British Red Cross

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britishredcrosslogoThis section is what we know so far about the Middlewich Branch of the British Red Cross. This section includes the British Red Cross Information on the standard set up of hospitals during WWI, images of the British Red Cross service records of some of the staff that worked at the Brooks Lane Hospital. We have also gathered local information on what we know about the activities of the Middlewich Branch.

No photographs have been found at present of the ICI clubhouse being used as a hospital, but a photograph does appear with ICI staff pictured outside their new clubhouse. If anyone has any further information we would like to hear from you…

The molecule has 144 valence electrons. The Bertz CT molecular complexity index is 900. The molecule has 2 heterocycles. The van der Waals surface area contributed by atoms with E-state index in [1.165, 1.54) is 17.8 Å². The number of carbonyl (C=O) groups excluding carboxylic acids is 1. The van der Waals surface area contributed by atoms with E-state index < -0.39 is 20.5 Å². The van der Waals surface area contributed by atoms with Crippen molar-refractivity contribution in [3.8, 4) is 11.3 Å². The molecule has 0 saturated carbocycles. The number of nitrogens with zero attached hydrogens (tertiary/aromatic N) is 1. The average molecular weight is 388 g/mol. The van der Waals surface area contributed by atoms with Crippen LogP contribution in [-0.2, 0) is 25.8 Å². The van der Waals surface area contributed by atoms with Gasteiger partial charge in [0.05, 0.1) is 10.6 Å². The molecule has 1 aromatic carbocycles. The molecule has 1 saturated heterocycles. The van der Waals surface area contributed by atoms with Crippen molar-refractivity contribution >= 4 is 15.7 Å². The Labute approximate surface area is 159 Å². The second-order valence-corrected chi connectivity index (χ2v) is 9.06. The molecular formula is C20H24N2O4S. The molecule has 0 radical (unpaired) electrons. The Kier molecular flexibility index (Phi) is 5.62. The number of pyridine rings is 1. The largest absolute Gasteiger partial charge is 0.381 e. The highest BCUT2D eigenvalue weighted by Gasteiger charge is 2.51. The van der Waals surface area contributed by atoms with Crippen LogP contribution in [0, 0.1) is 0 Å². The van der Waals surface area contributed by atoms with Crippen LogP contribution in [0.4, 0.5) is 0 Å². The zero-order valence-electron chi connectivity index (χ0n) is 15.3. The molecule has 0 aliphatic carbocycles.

With thanks to : British Red Cross Society

HOSPITALS IN THE FIRST WORLD WAR

Taken from the book, Middlewich 1900-1950 by Allan Earl.

The Middlewich Branch of the Red Cross Society was behind many events raising funds local, initially helping to raise funds for Belgian refuges in 1914. A shop opened in Middlewich, Hightown under the guidance of Mrs Kay of Ravenscroft Hall. Teams of knitters were engaged for helping soldiers overseas, as well as fundraising exhibitions, events, competitions and coffee evenings. When Brunner Mond offered the new clubhouse in Brooks Lane for the Red Cross Society to use as a hospital, attentions turned to raising much needed funds to run it.
‘The billiard room was reorganised to hold 10- 12 beds and ancillary rooms were to be used as store rooms or treatment and the storage of equipment. At the same time Dr Murphy was called up for the RAMC, to be posted almost immediately to the front. However before he left, he and Dr Hislop (who at this stage remained in Middlewich), together with the Red Cross, arranged for free medical treatment and free medicine to be given to the dependants of the soldiers and sailors away from home should they require it.